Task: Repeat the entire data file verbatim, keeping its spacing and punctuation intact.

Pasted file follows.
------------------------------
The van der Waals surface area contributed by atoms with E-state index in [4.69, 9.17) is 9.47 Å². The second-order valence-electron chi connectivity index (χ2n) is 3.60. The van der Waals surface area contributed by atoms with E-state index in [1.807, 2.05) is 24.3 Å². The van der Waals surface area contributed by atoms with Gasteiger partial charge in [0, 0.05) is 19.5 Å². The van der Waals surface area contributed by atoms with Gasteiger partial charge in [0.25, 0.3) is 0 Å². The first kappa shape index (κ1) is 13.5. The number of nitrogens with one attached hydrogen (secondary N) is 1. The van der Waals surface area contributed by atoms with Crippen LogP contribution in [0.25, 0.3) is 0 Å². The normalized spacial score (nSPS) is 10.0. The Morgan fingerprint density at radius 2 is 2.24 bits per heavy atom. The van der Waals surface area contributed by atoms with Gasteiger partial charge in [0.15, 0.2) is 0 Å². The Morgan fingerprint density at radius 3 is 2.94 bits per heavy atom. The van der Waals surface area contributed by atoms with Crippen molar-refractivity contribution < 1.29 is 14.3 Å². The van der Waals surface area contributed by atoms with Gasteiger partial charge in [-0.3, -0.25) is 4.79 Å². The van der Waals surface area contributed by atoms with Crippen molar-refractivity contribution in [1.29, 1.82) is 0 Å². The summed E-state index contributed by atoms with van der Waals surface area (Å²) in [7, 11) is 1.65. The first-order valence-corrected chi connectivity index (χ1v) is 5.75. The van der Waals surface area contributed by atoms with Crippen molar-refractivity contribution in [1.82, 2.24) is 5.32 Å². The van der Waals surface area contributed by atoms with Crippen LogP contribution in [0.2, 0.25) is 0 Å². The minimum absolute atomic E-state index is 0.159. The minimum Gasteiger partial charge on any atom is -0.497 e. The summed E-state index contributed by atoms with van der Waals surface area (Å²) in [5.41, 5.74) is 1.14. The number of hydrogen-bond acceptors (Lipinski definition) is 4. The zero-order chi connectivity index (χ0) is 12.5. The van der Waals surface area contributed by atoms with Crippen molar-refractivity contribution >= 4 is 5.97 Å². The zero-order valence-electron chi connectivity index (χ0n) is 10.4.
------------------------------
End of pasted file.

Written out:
The van der Waals surface area contributed by atoms with E-state index in [4.69, 9.17) is 9.47 Å². The second-order valence-electron chi connectivity index (χ2n) is 3.60. The van der Waals surface area contributed by atoms with E-state index in [1.807, 2.05) is 24.3 Å². The van der Waals surface area contributed by atoms with Gasteiger partial charge in [0, 0.05) is 19.5 Å². The van der Waals surface area contributed by atoms with Gasteiger partial charge in [0.25, 0.3) is 0 Å². The first kappa shape index (κ1) is 13.5. The number of nitrogens with one attached hydrogen (secondary N) is 1. The van der Waals surface area contributed by atoms with Crippen LogP contribution in [0.25, 0.3) is 0 Å². The normalized spacial score (nSPS) is 10.0. The Morgan fingerprint density at radius 2 is 2.24 bits per heavy atom. The van der Waals surface area contributed by atoms with Gasteiger partial charge in [0.15, 0.2) is 0 Å². The Morgan fingerprint density at radius 3 is 2.94 bits per heavy atom. The van der Waals surface area contributed by atoms with Crippen molar-refractivity contribution < 1.29 is 14.3 Å². The van der Waals surface area contributed by atoms with Gasteiger partial charge in [-0.3, -0.25) is 4.79 Å². The van der Waals surface area contributed by atoms with Crippen molar-refractivity contribution in [1.29, 1.82) is 0 Å². The summed E-state index contributed by atoms with van der Waals surface area (Å²) in [7, 11) is 1.65. The first-order valence-corrected chi connectivity index (χ1v) is 5.75. The van der Waals surface area contributed by atoms with Crippen molar-refractivity contribution in [1.82, 2.24) is 5.32 Å². The van der Waals surface area contributed by atoms with Crippen LogP contribution in [0.2, 0.25) is 0 Å². The minimum absolute atomic E-state index is 0.159. The minimum Gasteiger partial charge on any atom is -0.497 e. The summed E-state index contributed by atoms with van der Waals surface area (Å²) in [5.41, 5.74) is 1.14. The number of hydrogen-bond acceptors (Lipinski definition) is 4. The zero-order chi connectivity index (χ0) is 12.5. The van der Waals surface area contributed by atoms with Crippen molar-refractivity contribution >= 4 is 5.97 Å². The zero-order valence-electron chi connectivity index (χ0n) is 10.4.